For Immediate Release—August 29, 2012
Sheriff Lee Baca to Co-Chair Statewide Jail Committee Despite Federal Investigation of Torture in LA County Jails
California Residents Express Outrage
Press Contact: Isaac Ontiveros, Californians United for a Responsible Budget, 510-517-6612
Sacramento—Today the newly formed Board of State and Community Corrections (BSCC) confirmed the membership of its Adult Local Criminal Justice Facilities Executive Steering Committee (ESC). More than a few eyebrows were raised when scandal-plagued Los Angeles County Sheriff Lee Baca was appointed as co-chair. Under recently signed Senate bill 1022, the ESC will be responsible for determining criteria and awarding $500 million in state funds to construct any custodial housing, reentry, program, mental health, or treatment space at the county level.
Organizations such as Californians United for a Responsible Budget (CURB) see the formation of the BSCC as a separate entity from the California Department of Corrections and Rehabilitation, with an independent mission of “aligning fiscal policy and correctional practices” and improving public safety by using “cost-effective, promising, and evidence-based strategies” as a possible opening to lock less people up, and spend less money on prisons and jails. However, they joined residents throughout the state voicing deep concern about Baca’s appointment and what it means for the overall direction of the Board.
“This is an opportunity for the state to offer incentives to counties to reduce their jail populations and turn away from a lock ’em up mentality that has been so disastrous at the state level” says Emily Harris, statewide coordinator of CURB. “But what are we supposed to think when Sheriff Lee Baca, who is under investigation for the tortuous conditions in his jails, is appointed to co-chair of this committee? The jails that Baca is in charge of are notorious as the worst in the country. Rather than use ‘cost-effective, promising, and evidence-based strategies,’ he has systematically ignored commissioned reports by experts that have outlined clear, safe plans to reduce his own jail population, and proposed building a $2.6 billion jail. How could we rely on Baca to help ensure other counties’ local accountability when he has been completely unaccountable to his own county?”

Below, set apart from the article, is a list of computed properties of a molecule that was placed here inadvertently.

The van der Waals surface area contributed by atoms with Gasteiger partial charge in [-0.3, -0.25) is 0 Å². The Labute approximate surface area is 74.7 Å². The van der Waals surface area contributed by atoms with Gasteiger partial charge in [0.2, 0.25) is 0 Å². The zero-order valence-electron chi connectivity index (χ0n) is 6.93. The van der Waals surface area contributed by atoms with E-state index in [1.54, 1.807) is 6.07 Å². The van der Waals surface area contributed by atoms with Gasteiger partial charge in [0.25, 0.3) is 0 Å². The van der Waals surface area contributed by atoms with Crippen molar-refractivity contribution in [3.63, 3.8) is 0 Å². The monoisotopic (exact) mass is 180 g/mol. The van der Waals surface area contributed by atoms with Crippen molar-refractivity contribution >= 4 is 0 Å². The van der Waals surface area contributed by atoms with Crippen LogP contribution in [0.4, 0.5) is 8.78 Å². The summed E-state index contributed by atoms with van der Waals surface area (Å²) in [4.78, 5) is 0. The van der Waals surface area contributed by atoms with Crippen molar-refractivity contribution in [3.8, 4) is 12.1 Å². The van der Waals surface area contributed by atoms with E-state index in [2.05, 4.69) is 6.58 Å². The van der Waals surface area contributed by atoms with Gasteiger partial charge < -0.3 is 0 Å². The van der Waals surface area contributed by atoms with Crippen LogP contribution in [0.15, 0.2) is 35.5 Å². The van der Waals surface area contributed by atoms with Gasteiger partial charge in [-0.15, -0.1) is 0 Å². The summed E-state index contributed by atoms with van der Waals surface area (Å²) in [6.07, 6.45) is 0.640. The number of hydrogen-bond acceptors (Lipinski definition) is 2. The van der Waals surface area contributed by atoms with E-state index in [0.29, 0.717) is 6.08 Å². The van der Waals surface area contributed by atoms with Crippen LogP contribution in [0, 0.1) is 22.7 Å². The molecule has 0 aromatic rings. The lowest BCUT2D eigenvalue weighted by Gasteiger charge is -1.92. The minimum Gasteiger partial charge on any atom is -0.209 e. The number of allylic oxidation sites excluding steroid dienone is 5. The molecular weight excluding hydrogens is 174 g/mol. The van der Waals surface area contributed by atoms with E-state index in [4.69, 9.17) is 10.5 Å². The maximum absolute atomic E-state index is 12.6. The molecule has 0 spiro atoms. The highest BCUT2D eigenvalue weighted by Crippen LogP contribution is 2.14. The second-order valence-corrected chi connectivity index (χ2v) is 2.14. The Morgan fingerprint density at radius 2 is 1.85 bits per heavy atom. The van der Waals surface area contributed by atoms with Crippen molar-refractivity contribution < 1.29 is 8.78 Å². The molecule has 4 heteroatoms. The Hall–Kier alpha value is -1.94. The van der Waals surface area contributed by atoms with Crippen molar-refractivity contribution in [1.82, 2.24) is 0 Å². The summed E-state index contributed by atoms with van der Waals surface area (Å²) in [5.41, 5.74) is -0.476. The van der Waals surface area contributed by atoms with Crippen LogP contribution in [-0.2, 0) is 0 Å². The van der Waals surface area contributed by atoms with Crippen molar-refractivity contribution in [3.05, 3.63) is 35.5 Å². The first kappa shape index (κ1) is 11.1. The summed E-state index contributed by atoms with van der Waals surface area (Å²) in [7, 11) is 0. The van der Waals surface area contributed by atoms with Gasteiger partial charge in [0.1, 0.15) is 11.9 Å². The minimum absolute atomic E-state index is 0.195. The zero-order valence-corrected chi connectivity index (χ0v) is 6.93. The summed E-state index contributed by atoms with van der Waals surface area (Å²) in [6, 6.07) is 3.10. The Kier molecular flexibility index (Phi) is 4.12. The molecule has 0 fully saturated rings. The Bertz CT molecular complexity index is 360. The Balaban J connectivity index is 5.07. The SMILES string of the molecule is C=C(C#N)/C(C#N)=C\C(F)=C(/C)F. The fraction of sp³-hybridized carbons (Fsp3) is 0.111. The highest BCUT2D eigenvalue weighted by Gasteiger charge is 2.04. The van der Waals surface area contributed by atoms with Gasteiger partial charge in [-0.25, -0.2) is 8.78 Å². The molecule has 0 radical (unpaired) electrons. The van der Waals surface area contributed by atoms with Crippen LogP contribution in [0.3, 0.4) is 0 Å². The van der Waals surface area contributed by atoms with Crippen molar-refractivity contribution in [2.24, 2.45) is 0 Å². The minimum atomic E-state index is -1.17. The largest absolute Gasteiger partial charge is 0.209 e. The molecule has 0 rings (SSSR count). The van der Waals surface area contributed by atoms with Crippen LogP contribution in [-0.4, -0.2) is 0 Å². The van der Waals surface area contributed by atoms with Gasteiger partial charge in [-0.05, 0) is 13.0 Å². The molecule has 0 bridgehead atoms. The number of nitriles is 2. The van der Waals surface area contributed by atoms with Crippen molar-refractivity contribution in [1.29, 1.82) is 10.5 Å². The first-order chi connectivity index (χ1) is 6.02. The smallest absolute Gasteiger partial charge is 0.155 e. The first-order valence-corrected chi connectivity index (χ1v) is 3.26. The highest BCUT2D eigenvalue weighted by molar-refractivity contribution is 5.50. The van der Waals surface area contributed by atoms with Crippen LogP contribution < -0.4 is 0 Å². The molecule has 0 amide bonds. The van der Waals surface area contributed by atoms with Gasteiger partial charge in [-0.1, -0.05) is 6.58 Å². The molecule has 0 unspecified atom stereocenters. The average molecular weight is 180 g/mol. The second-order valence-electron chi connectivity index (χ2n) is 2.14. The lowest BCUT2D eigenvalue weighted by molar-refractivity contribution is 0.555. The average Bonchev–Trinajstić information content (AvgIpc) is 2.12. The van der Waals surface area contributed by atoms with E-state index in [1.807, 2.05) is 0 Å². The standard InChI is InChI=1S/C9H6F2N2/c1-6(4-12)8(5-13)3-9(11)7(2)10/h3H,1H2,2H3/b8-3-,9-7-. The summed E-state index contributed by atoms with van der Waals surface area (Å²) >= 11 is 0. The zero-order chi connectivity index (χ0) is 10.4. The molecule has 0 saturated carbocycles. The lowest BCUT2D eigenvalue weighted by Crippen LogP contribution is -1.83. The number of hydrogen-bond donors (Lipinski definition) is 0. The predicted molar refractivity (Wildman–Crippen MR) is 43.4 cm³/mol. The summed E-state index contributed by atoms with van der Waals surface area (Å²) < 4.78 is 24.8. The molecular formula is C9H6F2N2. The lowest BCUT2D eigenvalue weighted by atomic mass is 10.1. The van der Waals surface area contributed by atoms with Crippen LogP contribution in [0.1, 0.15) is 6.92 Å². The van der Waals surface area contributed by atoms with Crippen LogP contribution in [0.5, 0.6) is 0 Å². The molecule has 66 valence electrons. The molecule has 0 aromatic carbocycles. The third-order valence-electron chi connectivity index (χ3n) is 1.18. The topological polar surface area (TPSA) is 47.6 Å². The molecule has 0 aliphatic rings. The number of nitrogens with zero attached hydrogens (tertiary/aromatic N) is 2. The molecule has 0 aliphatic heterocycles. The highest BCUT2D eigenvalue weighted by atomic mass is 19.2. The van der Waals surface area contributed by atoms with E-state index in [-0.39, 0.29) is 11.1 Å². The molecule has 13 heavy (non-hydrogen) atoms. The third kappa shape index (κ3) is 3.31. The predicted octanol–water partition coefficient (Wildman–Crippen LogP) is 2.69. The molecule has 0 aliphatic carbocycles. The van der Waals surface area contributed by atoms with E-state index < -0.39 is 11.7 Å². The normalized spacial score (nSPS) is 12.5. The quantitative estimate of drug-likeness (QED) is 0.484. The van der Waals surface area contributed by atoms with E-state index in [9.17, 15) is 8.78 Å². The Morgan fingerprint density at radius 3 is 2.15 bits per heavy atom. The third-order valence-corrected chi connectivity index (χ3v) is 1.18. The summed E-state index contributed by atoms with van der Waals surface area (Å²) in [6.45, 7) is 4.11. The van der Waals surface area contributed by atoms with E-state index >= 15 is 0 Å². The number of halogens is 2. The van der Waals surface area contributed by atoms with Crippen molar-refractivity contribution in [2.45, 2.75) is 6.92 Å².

While the ESC’s mission includes providing funding for mental health, treatment, re-entry support, and other program space, it does not include County Mental Health Directors and only one re-entry service provider. The counties represented in the roster include Santa Barbara, Contra Costa, Kings, Lassen, Los Angeles, San Diego, San Joaquin, Santa Cruz, Sonoma, and El Dorado. All but Lassen and Santa Cruz chose to expand their jail capacity instead of reducing their jail populations. Santa Cruz has become a renowned example of successful population reduction measures, but it is unclear how much influence the county will be able to have on the Board.
CURB, a coalition of more than 50 organizations statewide, submitted written testimony to the Board decrying the composition of the ESC and urging the Board to invest in alternatives to jail expansion. CURB stated: “We have seen failed corrections policy at the state level lead to massive, costly prison expansion, deadly overcrowding, and expensive lawsuits. You now are faced with a choice: to avoid these pitfalls at the county level and embrace alternatives, or be doomed to replicate them. We urge you to take a different path, and use SB 1022 funds to invest in reentry, program, mental health, and treatment space that are independent, community-based, and not controlled by law enforcement.”